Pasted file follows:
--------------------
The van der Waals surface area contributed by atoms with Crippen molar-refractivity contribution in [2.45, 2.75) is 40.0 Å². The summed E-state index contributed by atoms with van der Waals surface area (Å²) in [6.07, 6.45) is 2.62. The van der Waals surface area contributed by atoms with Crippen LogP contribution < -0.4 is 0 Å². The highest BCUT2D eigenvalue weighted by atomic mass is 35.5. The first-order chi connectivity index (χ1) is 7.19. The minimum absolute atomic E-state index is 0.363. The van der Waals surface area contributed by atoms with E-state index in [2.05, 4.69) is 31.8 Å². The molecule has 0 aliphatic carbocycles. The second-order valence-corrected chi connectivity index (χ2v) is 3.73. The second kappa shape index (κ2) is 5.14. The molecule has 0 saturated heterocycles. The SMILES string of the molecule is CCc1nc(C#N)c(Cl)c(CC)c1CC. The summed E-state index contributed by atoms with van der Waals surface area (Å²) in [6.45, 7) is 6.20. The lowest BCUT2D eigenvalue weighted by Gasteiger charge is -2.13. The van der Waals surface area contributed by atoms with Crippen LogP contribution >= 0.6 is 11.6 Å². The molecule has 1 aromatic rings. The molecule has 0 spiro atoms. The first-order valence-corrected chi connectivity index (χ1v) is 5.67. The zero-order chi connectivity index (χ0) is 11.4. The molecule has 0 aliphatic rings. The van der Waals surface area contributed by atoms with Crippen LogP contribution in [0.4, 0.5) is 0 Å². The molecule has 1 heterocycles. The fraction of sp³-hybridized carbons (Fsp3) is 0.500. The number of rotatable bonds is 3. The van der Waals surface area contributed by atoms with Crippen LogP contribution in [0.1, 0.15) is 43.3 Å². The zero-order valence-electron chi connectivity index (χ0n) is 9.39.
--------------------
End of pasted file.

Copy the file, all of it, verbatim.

The van der Waals surface area contributed by atoms with Crippen molar-refractivity contribution in [2.45, 2.75) is 40.0 Å². The summed E-state index contributed by atoms with van der Waals surface area (Å²) in [6.07, 6.45) is 2.62. The van der Waals surface area contributed by atoms with Crippen LogP contribution < -0.4 is 0 Å². The highest BCUT2D eigenvalue weighted by atomic mass is 35.5. The first-order chi connectivity index (χ1) is 7.19. The minimum absolute atomic E-state index is 0.363. The van der Waals surface area contributed by atoms with E-state index in [2.05, 4.69) is 31.8 Å². The molecule has 0 aliphatic carbocycles. The second-order valence-corrected chi connectivity index (χ2v) is 3.73. The second kappa shape index (κ2) is 5.14. The molecule has 0 saturated heterocycles. The SMILES string of the molecule is CCc1nc(C#N)c(Cl)c(CC)c1CC. The summed E-state index contributed by atoms with van der Waals surface area (Å²) in [6.45, 7) is 6.20. The lowest BCUT2D eigenvalue weighted by Gasteiger charge is -2.13. The van der Waals surface area contributed by atoms with Crippen LogP contribution >= 0.6 is 11.6 Å². The molecule has 1 aromatic rings. The molecule has 0 spiro atoms. The first-order valence-corrected chi connectivity index (χ1v) is 5.67. The zero-order chi connectivity index (χ0) is 11.4. The molecule has 0 aliphatic rings. The van der Waals surface area contributed by atoms with Crippen LogP contribution in [0.4, 0.5) is 0 Å². The molecule has 1 heterocycles. The fraction of sp³-hybridized carbons (Fsp3) is 0.500. The number of rotatable bonds is 3. The van der Waals surface area contributed by atoms with Crippen LogP contribution in [0.1, 0.15) is 43.3 Å². The zero-order valence-electron chi connectivity index (χ0n) is 9.39.